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Rock varnish on petroglyphs from the Hima region, southwestern Saudi Arabia: Chemical composition, growth rates, and tentative ages

TitleRock varnish on petroglyphs from the Hima region, southwestern Saudi Arabia: Chemical composition, growth rates, and tentative ages
Publication TypeJournal Article
Year of Publication2019
AuthorsMacholdt D.S, Jochum K.P, Al-Amri A., Andreae M.O
Date Published2019/08
Type of ArticleArticle
ISBN Number0959-6836
Accession NumberWOS:000479265000010
Keywordsarchaeometry; Art; dating; desert varnish; dust; early holocene; Geology; Growth rates; Iron; mineral; mineral dust; mojave desert; negev desert; origin; Physical Geography; pleistocene; positive Ce anomaly; radiocarbon; rock varnish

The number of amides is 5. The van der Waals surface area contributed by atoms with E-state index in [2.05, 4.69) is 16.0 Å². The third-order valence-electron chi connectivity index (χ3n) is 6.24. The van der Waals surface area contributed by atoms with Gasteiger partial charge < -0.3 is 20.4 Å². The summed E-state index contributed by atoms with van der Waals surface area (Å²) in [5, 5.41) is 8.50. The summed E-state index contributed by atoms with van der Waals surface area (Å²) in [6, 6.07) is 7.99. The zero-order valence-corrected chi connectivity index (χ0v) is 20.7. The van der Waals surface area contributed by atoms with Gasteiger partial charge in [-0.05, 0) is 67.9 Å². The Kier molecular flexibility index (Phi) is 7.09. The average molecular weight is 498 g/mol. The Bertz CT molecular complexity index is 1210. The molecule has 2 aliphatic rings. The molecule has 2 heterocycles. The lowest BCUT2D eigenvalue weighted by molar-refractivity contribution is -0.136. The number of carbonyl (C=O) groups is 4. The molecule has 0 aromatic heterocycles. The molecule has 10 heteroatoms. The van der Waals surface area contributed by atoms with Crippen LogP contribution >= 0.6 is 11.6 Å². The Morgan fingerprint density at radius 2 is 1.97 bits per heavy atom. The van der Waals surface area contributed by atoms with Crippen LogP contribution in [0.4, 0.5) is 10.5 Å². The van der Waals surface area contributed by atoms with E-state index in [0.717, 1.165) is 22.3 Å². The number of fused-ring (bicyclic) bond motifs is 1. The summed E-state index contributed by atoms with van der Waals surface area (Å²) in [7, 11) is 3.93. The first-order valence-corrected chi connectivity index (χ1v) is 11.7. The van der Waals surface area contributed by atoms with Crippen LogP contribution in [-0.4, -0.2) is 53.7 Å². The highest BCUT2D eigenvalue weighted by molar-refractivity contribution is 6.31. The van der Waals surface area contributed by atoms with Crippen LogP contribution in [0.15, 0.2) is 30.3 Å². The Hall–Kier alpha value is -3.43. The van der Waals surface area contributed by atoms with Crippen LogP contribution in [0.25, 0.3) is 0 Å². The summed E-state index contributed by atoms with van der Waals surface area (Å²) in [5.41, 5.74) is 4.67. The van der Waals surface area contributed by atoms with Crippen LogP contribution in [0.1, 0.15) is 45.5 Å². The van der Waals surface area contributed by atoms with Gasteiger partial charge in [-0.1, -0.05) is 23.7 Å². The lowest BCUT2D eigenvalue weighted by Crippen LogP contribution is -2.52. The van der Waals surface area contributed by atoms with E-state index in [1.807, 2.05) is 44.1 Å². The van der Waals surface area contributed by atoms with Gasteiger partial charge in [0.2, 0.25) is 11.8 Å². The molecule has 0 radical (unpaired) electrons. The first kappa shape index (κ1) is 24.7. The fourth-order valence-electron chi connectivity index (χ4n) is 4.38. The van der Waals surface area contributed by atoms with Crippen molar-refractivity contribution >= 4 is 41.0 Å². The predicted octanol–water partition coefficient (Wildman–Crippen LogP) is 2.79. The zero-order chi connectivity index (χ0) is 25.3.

We investigated rock varnish formed on sandstone and petroglyphs in the Hima area, southwestern Saudi Arabia. To characterize the rock varnish, we made in-situ measurements by portable x-ray fluorescence (pXRF) and analyzed samples by femtosecond laser-ablation inductively coupled-plasma mass spectrometry (fs LA-ICP-MS). Detailed chemical analysis of the rock varnish samples and adjacent soil or aeolian dust yielded information about the varnish's geochemical context and formation mechanism. Untypically low positive Ce anomalies in the rock varnish samples correlated with negative Ce anomalies in the dust, supporting the hypothesis that the dust is the source of the varnish material. To study the varnish development, we made use of the fact that engraving the petroglyphs exposes a fresh bare sandstone surface without varnish, on which varnish regrows subsequently. We determined by pXRF the areal density of manganese (Mn) and iron (Fe) that had been deposited as rock varnish since the creation of the rock art. The rates of Mn deposition in the newly formed varnish were then estimated by correlating the areal density of Mn in Ancient Arabian and Old Arabic inscriptions with their known age ranges. The observed deposition rates showed substantial variability resulting from differences in exposure conditions of the rock surface, but were in a range comparable with that of our previous measurements in northwestern Arabia. This variability could be reduced significantly by referencing the measurements to the intact varnish adjacent to the individual petroglyphs. This normalization provided a much clearer relationship between varnish deposition and age, and enabled tentative ages to be assigned to rock art motifs without previously known ages. These tentative ages spanned most of the Holocene period and were consistent with the culturally or ecologically derived ages of the animal and human figures depicted in the rock art and the styles of scripts used in different periods.

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